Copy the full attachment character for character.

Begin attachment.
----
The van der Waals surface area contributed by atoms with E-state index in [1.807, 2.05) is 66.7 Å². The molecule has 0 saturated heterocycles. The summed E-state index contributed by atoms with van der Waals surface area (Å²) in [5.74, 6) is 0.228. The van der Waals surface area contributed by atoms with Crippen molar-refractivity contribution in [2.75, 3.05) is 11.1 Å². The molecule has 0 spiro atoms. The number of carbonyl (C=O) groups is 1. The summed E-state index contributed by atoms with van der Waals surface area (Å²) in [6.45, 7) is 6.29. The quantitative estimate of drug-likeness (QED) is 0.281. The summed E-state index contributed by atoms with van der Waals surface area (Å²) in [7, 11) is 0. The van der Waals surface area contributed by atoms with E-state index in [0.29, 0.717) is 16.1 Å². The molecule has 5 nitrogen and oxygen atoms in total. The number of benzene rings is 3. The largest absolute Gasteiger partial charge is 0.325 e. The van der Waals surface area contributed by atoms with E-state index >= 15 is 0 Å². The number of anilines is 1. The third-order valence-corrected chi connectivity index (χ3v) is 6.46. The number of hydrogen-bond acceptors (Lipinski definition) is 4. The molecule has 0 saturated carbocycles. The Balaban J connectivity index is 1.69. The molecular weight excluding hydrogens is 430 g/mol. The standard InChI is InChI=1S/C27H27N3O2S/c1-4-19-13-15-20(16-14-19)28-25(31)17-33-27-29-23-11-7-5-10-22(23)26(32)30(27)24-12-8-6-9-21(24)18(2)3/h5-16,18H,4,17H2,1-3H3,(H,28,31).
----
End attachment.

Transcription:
The van der Waals surface area contributed by atoms with E-state index in [1.807, 2.05) is 66.7 Å². The molecule has 0 saturated heterocycles. The summed E-state index contributed by atoms with van der Waals surface area (Å²) in [5.74, 6) is 0.228. The van der Waals surface area contributed by atoms with Crippen molar-refractivity contribution in [2.75, 3.05) is 11.1 Å². The molecule has 0 spiro atoms. The number of carbonyl (C=O) groups is 1. The summed E-state index contributed by atoms with van der Waals surface area (Å²) in [6.45, 7) is 6.29. The quantitative estimate of drug-likeness (QED) is 0.281. The summed E-state index contributed by atoms with van der Waals surface area (Å²) in [7, 11) is 0. The van der Waals surface area contributed by atoms with E-state index in [0.29, 0.717) is 16.1 Å². The molecule has 5 nitrogen and oxygen atoms in total. The number of benzene rings is 3. The largest absolute Gasteiger partial charge is 0.325 e. The van der Waals surface area contributed by atoms with E-state index >= 15 is 0 Å². The number of anilines is 1. The third-order valence-corrected chi connectivity index (χ3v) is 6.46. The number of hydrogen-bond acceptors (Lipinski definition) is 4. The molecule has 0 saturated carbocycles. The Balaban J connectivity index is 1.69. The molecular weight excluding hydrogens is 430 g/mol. The standard InChI is InChI=1S/C27H27N3O2S/c1-4-19-13-15-20(16-14-19)28-25(31)17-33-27-29-23-11-7-5-10-22(23)26(32)30(27)24-12-8-6-9-21(24)18(2)3/h5-16,18H,4,17H2,1-3H3,(H,28,31).